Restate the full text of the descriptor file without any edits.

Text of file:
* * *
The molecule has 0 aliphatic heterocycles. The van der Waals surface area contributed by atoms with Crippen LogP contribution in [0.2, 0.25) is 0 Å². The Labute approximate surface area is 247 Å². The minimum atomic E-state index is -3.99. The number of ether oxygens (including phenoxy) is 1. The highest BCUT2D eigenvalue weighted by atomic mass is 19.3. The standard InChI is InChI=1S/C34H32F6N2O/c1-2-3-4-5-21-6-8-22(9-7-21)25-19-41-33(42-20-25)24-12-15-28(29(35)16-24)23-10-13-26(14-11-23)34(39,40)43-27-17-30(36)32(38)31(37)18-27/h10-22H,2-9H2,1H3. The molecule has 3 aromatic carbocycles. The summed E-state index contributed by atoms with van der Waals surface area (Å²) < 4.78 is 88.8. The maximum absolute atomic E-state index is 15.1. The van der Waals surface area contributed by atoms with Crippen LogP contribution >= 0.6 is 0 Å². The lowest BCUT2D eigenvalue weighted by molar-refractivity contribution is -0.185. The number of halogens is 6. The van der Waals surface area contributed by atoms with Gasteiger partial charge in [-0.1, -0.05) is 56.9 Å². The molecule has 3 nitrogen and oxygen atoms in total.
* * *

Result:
The molecule has 0 aliphatic heterocycles. The van der Waals surface area contributed by atoms with Crippen LogP contribution in [0.2, 0.25) is 0 Å². The Labute approximate surface area is 247 Å². The minimum atomic E-state index is -3.99. The number of ether oxygens (including phenoxy) is 1. The highest BCUT2D eigenvalue weighted by atomic mass is 19.3. The standard InChI is InChI=1S/C34H32F6N2O/c1-2-3-4-5-21-6-8-22(9-7-21)25-19-41-33(42-20-25)24-12-15-28(29(35)16-24)23-10-13-26(14-11-23)34(39,40)43-27-17-30(36)32(38)31(37)18-27/h10-22H,2-9H2,1H3. The molecule has 3 aromatic carbocycles. The summed E-state index contributed by atoms with van der Waals surface area (Å²) < 4.78 is 88.8. The maximum absolute atomic E-state index is 15.1. The van der Waals surface area contributed by atoms with Crippen LogP contribution >= 0.6 is 0 Å². The lowest BCUT2D eigenvalue weighted by molar-refractivity contribution is -0.185. The number of halogens is 6. The van der Waals surface area contributed by atoms with Gasteiger partial charge in [-0.1, -0.05) is 56.9 Å². The molecule has 3 nitrogen and oxygen atoms in total.